Poor passwords still putting UK firms at risk

Britons are still failing to protect online accounts from hackers with complex passwords, creating what could be a costly vulnerability for business, a study shows.

From a hacker perspective, many organisations are still leaving the front door open and the windows unlocked. Failure to protect and handle data correctly can also result in punitive actions for companies participating in the digital economy. Wake up and get the knowledge to get protected.


A survey by independent research agency Atomik Research found that nearly a quarter of more than 1,000 UK residents routinely use their name and data of birth as online passwords.

One in 10 respondents also admitted using just one or two different passwords for their online activities, according to the survey commissioned by Cyber Security Europe.

As a result, many are putting their personal and employers’ data at huge risk of being hacked due to the simplicity and low number of passwords they use.

Of particular concern to business is the finding that 60% of respondents admitted using only logins and passwords as their online security in their workplace.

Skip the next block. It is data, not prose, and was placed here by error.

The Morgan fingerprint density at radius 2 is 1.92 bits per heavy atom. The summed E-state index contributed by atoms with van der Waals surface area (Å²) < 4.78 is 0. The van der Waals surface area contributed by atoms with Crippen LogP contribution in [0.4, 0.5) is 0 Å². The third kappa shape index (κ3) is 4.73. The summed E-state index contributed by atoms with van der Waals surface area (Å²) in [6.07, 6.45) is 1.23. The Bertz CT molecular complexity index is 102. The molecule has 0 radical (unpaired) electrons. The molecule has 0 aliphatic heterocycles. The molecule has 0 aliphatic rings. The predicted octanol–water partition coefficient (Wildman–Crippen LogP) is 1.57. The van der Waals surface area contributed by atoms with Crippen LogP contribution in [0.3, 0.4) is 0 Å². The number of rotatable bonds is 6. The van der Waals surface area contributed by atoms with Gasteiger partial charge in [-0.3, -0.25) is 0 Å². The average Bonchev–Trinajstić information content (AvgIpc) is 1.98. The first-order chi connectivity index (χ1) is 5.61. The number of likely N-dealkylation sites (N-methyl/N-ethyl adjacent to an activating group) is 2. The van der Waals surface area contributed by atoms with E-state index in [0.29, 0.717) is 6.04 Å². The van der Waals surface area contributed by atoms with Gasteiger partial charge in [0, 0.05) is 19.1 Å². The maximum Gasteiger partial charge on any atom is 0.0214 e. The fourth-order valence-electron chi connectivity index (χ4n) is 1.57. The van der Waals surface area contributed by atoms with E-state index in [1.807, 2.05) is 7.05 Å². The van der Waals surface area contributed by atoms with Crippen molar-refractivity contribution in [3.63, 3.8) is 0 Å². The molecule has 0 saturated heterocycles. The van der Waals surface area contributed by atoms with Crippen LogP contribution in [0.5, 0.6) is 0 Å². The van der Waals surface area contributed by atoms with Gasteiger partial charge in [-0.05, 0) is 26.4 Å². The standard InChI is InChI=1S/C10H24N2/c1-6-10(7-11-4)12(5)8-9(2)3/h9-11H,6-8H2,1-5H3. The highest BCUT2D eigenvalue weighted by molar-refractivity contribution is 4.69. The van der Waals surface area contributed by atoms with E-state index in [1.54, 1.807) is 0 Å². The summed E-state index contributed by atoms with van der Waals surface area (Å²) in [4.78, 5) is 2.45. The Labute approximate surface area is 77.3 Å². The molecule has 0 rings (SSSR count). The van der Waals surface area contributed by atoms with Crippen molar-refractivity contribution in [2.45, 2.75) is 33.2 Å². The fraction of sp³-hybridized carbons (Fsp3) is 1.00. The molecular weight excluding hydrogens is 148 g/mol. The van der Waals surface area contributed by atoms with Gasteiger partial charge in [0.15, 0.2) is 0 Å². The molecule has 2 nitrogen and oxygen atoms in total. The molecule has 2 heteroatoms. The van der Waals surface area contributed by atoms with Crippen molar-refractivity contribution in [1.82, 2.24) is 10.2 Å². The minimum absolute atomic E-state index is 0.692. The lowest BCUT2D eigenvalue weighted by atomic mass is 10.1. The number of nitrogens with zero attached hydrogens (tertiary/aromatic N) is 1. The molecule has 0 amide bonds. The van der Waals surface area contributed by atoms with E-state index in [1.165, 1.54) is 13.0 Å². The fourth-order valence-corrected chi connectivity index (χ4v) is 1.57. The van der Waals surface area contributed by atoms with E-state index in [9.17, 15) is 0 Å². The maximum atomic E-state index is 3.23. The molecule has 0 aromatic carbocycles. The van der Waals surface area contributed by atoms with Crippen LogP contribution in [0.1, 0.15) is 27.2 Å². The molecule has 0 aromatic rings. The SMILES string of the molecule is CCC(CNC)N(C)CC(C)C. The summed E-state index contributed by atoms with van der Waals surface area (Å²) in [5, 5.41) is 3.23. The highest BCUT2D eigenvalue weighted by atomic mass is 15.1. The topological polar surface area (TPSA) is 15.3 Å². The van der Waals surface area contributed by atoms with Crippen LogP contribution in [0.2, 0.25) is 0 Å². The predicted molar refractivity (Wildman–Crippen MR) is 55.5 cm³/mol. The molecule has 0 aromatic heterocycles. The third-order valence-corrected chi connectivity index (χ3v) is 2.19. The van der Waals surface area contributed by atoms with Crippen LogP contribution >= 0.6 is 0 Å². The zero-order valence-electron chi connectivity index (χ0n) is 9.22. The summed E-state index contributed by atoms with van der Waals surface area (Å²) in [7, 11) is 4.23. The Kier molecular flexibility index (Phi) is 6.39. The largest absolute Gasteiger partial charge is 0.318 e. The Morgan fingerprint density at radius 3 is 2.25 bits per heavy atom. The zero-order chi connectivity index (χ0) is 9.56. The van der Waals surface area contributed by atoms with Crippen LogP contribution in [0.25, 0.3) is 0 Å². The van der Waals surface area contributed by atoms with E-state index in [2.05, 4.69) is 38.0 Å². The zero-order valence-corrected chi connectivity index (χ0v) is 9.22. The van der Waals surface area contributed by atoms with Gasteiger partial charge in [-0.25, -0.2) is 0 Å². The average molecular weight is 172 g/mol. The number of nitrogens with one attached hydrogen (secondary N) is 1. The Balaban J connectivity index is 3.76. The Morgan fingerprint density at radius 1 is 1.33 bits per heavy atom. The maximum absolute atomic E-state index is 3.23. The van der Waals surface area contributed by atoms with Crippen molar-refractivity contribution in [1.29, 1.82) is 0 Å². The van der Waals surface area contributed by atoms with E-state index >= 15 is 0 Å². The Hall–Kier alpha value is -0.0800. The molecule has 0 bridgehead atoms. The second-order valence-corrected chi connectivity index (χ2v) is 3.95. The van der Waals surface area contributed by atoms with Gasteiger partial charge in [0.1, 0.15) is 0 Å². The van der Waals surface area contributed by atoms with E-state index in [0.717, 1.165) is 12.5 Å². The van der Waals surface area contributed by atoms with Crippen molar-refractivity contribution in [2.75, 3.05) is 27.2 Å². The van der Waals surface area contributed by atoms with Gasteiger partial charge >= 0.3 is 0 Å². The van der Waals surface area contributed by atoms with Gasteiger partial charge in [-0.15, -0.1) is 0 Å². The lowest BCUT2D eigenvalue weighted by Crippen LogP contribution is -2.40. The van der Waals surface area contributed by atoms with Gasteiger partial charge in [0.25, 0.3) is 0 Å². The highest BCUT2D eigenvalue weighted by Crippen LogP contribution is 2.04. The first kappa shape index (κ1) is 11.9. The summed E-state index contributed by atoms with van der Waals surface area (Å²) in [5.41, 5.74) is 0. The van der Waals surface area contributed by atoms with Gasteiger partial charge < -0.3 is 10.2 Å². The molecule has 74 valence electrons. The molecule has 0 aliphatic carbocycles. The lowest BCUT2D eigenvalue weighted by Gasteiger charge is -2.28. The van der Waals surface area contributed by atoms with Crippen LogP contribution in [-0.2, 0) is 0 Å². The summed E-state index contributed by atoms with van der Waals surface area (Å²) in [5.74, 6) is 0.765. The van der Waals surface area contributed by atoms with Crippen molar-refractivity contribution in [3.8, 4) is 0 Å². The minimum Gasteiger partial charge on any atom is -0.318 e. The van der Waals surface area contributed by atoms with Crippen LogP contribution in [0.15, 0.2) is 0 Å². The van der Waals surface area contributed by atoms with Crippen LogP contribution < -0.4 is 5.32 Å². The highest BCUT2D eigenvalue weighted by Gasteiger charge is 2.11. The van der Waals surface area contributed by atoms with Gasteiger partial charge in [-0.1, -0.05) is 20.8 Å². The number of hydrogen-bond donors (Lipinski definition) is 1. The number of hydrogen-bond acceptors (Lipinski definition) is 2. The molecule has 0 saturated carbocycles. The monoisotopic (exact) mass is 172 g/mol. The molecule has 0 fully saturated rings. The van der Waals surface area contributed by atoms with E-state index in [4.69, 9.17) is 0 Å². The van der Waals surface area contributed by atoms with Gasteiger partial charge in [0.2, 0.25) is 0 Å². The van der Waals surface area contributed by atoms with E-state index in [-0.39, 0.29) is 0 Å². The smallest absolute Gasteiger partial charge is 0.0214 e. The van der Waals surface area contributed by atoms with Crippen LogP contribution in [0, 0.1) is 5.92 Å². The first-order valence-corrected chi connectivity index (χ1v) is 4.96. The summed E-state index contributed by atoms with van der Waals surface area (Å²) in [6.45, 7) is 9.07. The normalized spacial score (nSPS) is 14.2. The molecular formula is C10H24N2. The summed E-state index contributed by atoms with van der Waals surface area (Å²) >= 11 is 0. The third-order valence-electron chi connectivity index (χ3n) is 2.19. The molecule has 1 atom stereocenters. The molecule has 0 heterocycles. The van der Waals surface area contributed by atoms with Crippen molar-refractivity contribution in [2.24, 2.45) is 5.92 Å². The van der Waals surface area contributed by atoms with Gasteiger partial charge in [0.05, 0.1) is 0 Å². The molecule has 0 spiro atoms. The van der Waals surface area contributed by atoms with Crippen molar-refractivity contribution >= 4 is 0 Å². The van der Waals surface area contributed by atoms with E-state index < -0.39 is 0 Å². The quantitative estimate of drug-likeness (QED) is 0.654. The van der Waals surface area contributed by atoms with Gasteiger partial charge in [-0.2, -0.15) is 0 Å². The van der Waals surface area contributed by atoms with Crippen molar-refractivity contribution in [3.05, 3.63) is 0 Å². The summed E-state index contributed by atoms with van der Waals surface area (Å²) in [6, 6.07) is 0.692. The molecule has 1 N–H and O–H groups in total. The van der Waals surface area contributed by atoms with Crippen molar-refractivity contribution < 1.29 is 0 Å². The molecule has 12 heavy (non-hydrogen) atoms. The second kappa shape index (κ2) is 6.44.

In addition, despite a spate of high profile attacks, only 16% of respondents believe that cyber security had become more of a focus in the workplace since the WannaCry ransomware attacks in May 2017.

Furthermore, 76% of respondents admitted that they have never updated their security details following a big data breach.

With the advent of the internet of things (IoT), the increasing number of people using their personal devices to connect to business networks presents and ever-growing threat.

“This could prove a costly vulnerability for organisations after the compliance deadline for the EU General Data Protection Regulation.

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